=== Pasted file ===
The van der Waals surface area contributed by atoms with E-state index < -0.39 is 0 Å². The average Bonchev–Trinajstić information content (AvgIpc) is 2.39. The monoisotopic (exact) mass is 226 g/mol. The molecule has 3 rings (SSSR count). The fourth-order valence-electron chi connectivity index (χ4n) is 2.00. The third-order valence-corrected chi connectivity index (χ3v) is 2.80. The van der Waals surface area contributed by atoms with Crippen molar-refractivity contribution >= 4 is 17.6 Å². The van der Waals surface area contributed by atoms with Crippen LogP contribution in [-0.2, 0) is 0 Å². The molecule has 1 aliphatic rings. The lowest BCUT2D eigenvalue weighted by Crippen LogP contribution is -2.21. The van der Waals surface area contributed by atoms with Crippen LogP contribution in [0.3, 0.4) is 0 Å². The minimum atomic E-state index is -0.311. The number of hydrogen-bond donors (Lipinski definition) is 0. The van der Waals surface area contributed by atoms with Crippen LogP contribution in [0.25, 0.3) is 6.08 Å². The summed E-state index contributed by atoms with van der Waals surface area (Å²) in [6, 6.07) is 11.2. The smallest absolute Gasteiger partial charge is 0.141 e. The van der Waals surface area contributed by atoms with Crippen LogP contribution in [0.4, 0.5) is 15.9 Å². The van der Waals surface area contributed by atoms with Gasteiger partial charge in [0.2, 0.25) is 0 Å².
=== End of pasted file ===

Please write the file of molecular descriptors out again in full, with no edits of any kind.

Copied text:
The van der Waals surface area contributed by atoms with E-state index < -0.39 is 0 Å². The average Bonchev–Trinajstić information content (AvgIpc) is 2.39. The monoisotopic (exact) mass is 226 g/mol. The molecule has 3 rings (SSSR count). The fourth-order valence-electron chi connectivity index (χ4n) is 2.00. The third-order valence-corrected chi connectivity index (χ3v) is 2.80. The van der Waals surface area contributed by atoms with Crippen molar-refractivity contribution >= 4 is 17.6 Å². The van der Waals surface area contributed by atoms with Crippen LogP contribution in [-0.2, 0) is 0 Å². The molecule has 1 aliphatic rings. The lowest BCUT2D eigenvalue weighted by Crippen LogP contribution is -2.21. The van der Waals surface area contributed by atoms with Crippen LogP contribution in [0.3, 0.4) is 0 Å². The minimum atomic E-state index is -0.311. The number of hydrogen-bond donors (Lipinski definition) is 0. The van der Waals surface area contributed by atoms with Crippen LogP contribution in [0.25, 0.3) is 6.08 Å². The summed E-state index contributed by atoms with van der Waals surface area (Å²) in [6, 6.07) is 11.2. The smallest absolute Gasteiger partial charge is 0.141 e. The van der Waals surface area contributed by atoms with Crippen LogP contribution in [0.4, 0.5) is 15.9 Å². The van der Waals surface area contributed by atoms with Gasteiger partial charge in [0.2, 0.25) is 0 Å².